UCAR > Communications > Staff Notes > July/August 1996 Search

Who are the SOARS proteges for 1996?

Clockwise from left: Christopher Castro, Carl Etsitty, Stephanie Rivale, Preston Heard, Lacey Holland, Quindi Franco, Jennifer Price, Kiesha Stevens, Paneen Petersen, Karen Mozealous, Jazmin Diaz-Lopez, and Jennifer Zabel.

Christopher Castro

  • Pennsylvania State University, atmospheric science
  • Scientific and community mentors: Tomislava Vukicevic, Stephen Sadler
  • 1996 project: Sensitivity of computer-generated forecasts to input parameters

    "In a special course sponsored by the College of Earth and Mineral Sciences, it was my responsibility to make a climate change projection for Lancaster County [Pennsylvania] and determine how that change might adversely affect agricultural production and water supply. Through my research efforts on this project, I found that atmospheric science is a very meaningful pursuit that has large implications for the rest of society. Society will require answers, and I want to contribute toward those answers."

    Jazmin Diaz-Lopez

  • Metropolitan University of Puerto Rico, environmental science
  • Scientific and community mentors: Elisabeth Holland, Cheryl Cristanelli
  • 1996 project: Examination of nitrogen oxide cycle

    "My objective is to do experimental research related to human interactions with the environment and to work with the factors that affect a population in its environment. I have participated in beach clean-ups and other activities sponsored by CHELONIA, an organization that helps improve our quality of life and preserve the environment. I really want to have the opportunity to do experimental research."

    Carl Etsitty

  • University of Arizona, environmental science (Department of Soil Water and Environmental Science master's degree program, beginning fall 1996)
  • Scientific and community mentors: Lee Klinger, Harriet Barker
  • 1996 project: Biosphere-Atmosphere Interactions Project

    "My interest in environmental science is due to the growing problems on Indian reservations with unprotected landfills, depletion of vegetation, and poor development of livestock. I want to use my career to expand the knowledge of these problems with the assistance of colleagues. I envision myself working on the use of indigenous or genetically altered microorganisms for remediation of exhausted soils. Once the problems are rectified, I will communicate to my fellow Native Americans that there are solutions to their predicaments."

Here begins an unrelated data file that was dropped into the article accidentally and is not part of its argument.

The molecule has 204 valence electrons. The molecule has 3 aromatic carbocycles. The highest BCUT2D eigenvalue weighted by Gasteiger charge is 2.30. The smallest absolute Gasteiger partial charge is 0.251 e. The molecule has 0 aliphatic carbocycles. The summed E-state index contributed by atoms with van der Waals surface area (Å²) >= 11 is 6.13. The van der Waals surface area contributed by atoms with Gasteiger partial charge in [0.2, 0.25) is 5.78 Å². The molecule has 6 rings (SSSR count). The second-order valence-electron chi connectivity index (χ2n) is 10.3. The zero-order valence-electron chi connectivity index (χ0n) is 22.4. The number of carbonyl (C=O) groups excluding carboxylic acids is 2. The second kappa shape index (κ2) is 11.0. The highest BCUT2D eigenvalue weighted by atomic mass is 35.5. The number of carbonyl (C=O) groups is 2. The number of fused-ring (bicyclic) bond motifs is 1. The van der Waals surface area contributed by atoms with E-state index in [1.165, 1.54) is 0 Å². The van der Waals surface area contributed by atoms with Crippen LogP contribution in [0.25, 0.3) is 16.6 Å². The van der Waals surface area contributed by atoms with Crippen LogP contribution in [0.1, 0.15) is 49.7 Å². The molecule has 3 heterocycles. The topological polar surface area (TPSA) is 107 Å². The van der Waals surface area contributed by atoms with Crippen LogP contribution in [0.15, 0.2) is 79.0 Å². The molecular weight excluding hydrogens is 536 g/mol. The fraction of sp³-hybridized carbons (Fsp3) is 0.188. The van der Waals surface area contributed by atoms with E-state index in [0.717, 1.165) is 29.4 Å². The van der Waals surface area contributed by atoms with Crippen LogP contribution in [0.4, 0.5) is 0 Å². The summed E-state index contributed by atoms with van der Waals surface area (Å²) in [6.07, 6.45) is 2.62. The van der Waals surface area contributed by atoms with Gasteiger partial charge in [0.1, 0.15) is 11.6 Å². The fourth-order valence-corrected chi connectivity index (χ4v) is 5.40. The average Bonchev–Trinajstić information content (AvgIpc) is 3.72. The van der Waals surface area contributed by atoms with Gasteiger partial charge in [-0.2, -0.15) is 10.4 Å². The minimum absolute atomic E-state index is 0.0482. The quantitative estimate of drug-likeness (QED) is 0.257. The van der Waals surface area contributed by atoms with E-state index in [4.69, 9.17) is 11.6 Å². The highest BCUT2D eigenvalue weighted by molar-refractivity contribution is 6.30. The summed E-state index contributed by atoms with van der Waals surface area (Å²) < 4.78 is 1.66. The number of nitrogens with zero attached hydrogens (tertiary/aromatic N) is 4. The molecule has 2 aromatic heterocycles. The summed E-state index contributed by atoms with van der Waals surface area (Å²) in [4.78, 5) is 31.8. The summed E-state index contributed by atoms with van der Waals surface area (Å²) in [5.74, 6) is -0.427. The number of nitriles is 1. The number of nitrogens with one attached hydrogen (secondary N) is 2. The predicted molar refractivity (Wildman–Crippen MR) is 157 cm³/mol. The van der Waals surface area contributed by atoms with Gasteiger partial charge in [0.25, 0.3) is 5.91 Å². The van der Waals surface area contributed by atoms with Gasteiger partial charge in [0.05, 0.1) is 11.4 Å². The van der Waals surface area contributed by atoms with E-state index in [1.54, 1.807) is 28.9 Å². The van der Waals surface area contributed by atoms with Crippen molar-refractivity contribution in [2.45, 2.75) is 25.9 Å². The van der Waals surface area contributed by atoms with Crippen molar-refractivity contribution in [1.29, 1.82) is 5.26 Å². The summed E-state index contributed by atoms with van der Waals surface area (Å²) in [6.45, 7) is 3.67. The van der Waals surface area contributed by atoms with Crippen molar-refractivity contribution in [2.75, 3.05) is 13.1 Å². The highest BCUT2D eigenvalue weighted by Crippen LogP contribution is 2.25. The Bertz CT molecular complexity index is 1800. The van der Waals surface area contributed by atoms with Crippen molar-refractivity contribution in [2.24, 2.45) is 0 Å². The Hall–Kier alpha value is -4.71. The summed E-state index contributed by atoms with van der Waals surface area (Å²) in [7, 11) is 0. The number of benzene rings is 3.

Quindi Franco

  • Harvard University, science and technology policy
  • Scientific and community mentors: Roger Pielke, Jr.; Janine Goldstein
  • 1996 project: Improving the connection of research to decision makers

    "I am interested in the role of research and communication in decision- and policy-making processes. There must be a way to

    incorporate our scientific and social understanding of the natural world, and our interactions with it, to make better decisions and choices. That is what I want to learn to do."

    Preston Heard

  • Jackson State University, meteorology and mathematics
  • Scientific and community mentors: Ed Brandes/Jim Wilson, Bob Roesch
  • 1996 project: Radar hydrology

    "I am interested in the atmospheric sciences because they provide the multidisciplinary skill essential to understanding natural phenomena and their interactions. My desire is to build upon my foundation by learning new skills and mastering new responsibilities through hands-on experience."

    Lacey Holland

  • University of Oklahoma, meteorology
  • Scientific and community mentors: Maura Hagan, Susan Montgomery-Hodge
  • 1996 project: Upper atmosphere research

    "I would love research as a career. Although the competition for grants and funding may be rough, I aspire to meet it head on. After all, it is only through basic research that we make new discoveries and use the resulting conclusions to make technological advancements in the way we, as a nation, live. I think I would enjoy improving atmospheric models, finding novel ways to increase the accuracy and speed of communication between observation sites, or perhaps even creating and/or researching a new area of study. I would find it a privilege to be the first to 'conquer' undiscovered areas of science."

    Karen Mozealous

  • University of Virginia, environmental engineering
  • Scientific and community mentors: Steven T. Massie, Ann-Elizabeth Nash
  • 1996 project: Analysis of Upper Atmosphere Research Satellite (UARS) data